a solo exhibtion
Emily Jane Campbell
11th March – 16th March 2016
Private View 6pm – 10pm Friday 11th March
Geddes Gallery, 26, Caledonian Road, London N1 9DU
A sense of time passing and the endless flux of organic matter both in nature and the body are central to my work. It is typified by the themes of personal loss and mourning, the inevitable decomposition in nature and life, and the memories which are ultimately all that endure. It has become increasingly preoccupied with the dichotomy of life and decay as inseparable, as one and the same. For a lot of life the destruction of one thing is necessary for the growth and renewal of another. In this way both tragedy and beauty can be found in decay.
There is a focus on colour and texture. Bright, sometimes perhaps even sugary, colours are predominant in most of my paintings. This palette is in fact a very deliberate way of expressing the seriousness and, moreover, the tragedy of life. My choice of pastel colour, neon, iridescence, glitter, gold leaf and romantic, supposedly feminine pinks, yellows and blues belies a deep sadness as I invite the viewer to consider that we always look backwards, at our childhood through rose tinted glasses. We never quite accept that it’s over, lost forever to time, and we are alone now, not safe, not at home.
I recreate the texture of decay: the texture of the paint peeling from the walls of your childhood home which was once indestructible; the texture of the bumps and blisters caused by the termites who are eating their way through your castle ramparts; the texture of the glittering walls of your home as you remember it and desperately try to reconstruct it, but not quickly enough, the termites work faster than you can; the gleaming, encrusted texture of the crystal cathedral you used to live in, that you see rising from the mist but moving further away when you look over your shoulder; the texture of the decay that has taken root in your organs as the disease eats its way through you, there is nothing you can do, you cannot save your home, even your body isn’t immune.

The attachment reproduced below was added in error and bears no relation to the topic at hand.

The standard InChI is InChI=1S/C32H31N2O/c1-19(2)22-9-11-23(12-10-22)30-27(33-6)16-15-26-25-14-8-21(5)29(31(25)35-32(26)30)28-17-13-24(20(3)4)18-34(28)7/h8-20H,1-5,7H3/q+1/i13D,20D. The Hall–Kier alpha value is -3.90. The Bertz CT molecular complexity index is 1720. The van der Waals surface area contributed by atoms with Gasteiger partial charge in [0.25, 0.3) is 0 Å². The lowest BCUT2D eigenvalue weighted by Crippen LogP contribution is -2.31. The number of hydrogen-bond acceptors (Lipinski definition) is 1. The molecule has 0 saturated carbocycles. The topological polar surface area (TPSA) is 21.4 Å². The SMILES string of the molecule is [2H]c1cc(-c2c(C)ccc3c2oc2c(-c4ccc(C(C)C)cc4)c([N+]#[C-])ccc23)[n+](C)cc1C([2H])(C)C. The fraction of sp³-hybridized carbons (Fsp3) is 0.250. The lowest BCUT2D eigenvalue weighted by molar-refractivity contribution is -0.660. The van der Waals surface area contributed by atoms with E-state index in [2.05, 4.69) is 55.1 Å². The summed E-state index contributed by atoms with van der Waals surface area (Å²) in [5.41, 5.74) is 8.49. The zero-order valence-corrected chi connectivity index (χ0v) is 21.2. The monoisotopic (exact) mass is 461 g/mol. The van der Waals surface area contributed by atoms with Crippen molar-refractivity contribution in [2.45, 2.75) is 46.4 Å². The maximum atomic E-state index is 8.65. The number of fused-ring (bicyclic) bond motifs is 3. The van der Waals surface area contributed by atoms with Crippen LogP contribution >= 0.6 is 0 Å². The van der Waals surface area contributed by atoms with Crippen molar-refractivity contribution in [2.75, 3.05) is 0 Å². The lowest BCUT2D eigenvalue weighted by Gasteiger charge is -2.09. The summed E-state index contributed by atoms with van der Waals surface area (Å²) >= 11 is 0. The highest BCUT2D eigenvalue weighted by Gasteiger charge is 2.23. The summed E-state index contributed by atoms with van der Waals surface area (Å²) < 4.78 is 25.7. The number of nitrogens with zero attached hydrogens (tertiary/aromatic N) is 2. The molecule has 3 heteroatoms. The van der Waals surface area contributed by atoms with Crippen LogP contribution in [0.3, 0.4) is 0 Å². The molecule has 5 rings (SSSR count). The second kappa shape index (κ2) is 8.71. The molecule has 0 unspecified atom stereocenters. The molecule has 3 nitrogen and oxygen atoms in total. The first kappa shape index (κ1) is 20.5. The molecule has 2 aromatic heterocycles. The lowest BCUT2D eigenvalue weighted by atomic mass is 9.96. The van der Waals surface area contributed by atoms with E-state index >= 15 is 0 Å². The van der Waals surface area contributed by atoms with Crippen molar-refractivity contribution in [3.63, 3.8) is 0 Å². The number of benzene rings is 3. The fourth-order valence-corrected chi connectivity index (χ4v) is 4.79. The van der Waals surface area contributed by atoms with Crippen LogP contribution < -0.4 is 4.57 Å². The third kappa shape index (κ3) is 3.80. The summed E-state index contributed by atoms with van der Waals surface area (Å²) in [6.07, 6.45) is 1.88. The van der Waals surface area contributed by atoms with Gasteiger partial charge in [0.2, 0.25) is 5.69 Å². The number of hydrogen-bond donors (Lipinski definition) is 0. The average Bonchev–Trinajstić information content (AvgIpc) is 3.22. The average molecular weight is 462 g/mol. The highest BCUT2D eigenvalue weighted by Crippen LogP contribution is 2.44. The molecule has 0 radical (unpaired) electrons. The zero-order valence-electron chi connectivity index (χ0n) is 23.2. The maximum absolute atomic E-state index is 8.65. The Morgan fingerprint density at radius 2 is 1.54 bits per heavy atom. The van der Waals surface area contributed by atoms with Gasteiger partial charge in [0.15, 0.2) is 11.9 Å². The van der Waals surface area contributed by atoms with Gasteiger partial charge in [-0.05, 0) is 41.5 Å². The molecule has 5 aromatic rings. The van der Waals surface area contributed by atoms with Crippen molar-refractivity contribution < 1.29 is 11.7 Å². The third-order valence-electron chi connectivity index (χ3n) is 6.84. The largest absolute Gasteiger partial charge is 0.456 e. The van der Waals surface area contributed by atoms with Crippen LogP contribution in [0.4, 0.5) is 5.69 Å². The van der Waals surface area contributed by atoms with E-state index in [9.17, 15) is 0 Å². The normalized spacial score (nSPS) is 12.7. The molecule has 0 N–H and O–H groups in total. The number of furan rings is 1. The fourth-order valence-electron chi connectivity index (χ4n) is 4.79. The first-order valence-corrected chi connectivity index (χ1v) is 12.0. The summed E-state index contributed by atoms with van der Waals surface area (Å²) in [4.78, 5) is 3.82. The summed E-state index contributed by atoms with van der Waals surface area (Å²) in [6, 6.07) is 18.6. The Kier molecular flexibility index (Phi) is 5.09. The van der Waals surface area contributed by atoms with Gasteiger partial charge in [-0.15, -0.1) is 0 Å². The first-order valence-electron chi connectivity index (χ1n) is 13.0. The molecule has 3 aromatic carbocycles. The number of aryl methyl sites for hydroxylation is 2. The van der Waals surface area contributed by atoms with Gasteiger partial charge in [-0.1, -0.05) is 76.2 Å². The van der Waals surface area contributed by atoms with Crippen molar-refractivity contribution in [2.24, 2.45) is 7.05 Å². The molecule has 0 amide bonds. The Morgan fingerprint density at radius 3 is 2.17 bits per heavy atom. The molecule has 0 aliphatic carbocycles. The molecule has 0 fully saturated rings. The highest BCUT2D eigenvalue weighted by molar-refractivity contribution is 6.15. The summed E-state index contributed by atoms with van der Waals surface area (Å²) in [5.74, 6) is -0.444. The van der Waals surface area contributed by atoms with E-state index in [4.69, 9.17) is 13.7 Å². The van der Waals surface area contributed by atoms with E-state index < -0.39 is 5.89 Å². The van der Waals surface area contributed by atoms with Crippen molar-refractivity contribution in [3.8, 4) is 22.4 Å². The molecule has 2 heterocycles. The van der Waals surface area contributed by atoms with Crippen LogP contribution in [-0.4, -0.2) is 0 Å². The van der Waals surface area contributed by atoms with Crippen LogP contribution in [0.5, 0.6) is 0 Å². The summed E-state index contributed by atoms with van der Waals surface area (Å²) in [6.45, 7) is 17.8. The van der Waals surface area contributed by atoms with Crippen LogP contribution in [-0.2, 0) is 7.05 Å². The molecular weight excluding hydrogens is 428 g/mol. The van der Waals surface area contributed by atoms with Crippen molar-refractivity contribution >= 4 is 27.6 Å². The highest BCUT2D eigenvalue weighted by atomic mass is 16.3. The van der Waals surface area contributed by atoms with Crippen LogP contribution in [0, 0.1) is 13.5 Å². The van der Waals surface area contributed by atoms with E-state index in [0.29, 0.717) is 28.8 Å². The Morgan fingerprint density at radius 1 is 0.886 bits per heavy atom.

No matter how hard I tried and how fast I worked, I couldn’t paint you back to life. I’m sorry. I will spend my days ever attempting to reconstruct organic matter. I paint the dream you have about how we used to be. I paint the loss of a moment more beautiful than this one, never to be recaptured, and the systematic invasion and destruction of the resplendent home to whose careful construction we have dedicated our lives. It has gone now, decay set in and it was taken from us before our very eyes. We have nothing left. Our only option is “to stoop and build them up with worn out tools”.
Solo Exhibition: FATHERLAND
Fine artist Emily Jane Campbell opens her first solo exhibition with a Private View from 6pm on Friday 11th March 2016 at Geddes Gallery in London.
Campbell’s show, which is supported by a bursary award from Cass Art, London, will see the culmination of almost two years work further exploring the increasingly central themes of loss, memories, childhood and decay as she negotiates the loss of her father in 2015. Her oil and mixed-media work incorporates a variety of materials including handmade paper, gold leaf and organic plant matter.
The exhibition will be held at Geddes Gallery, previously the Italian deli, K. C. Continental, which is a pop up gallery currently located in a building in Kings Cross that displays so many years of history in its peeling walls and abandoned furniture. The fascinating and unique space is something of a spiritual home for Campbell’s work as it has the feeling of holding memories in its brickwork, perfectly reflecting her themes.
“My work has become increasingly preoccupied with the dichotomy of life and decay as inseparable, as one and the same. For a lot of life the destruction of one thing is necessary for the growth and renewal of another. In this way both tragedy and beauty can be found in decay.” says Campbell “I am interested in the way that we dwell in our carefully constructed interior world; we cling to the past, our childhood, our innocence and the comfort of idyllic, dream-like memories as a denial of the inevitability of loss and degeneration. I paint the loss of a moment more beautiful than this one, never to be recaptured.”
For more information contact:
Emily Jane Campbell, 07752 985134, email@example.com
Geddes Gallery is located at 26, Caledonian Road, London N1 9DU
For more information about the space contact:
Cornelia Marland, Gallery Manager, firstname.lastname@example.org
Note to editors:
Emily Jane Campbell is available for interviews and advance photographs.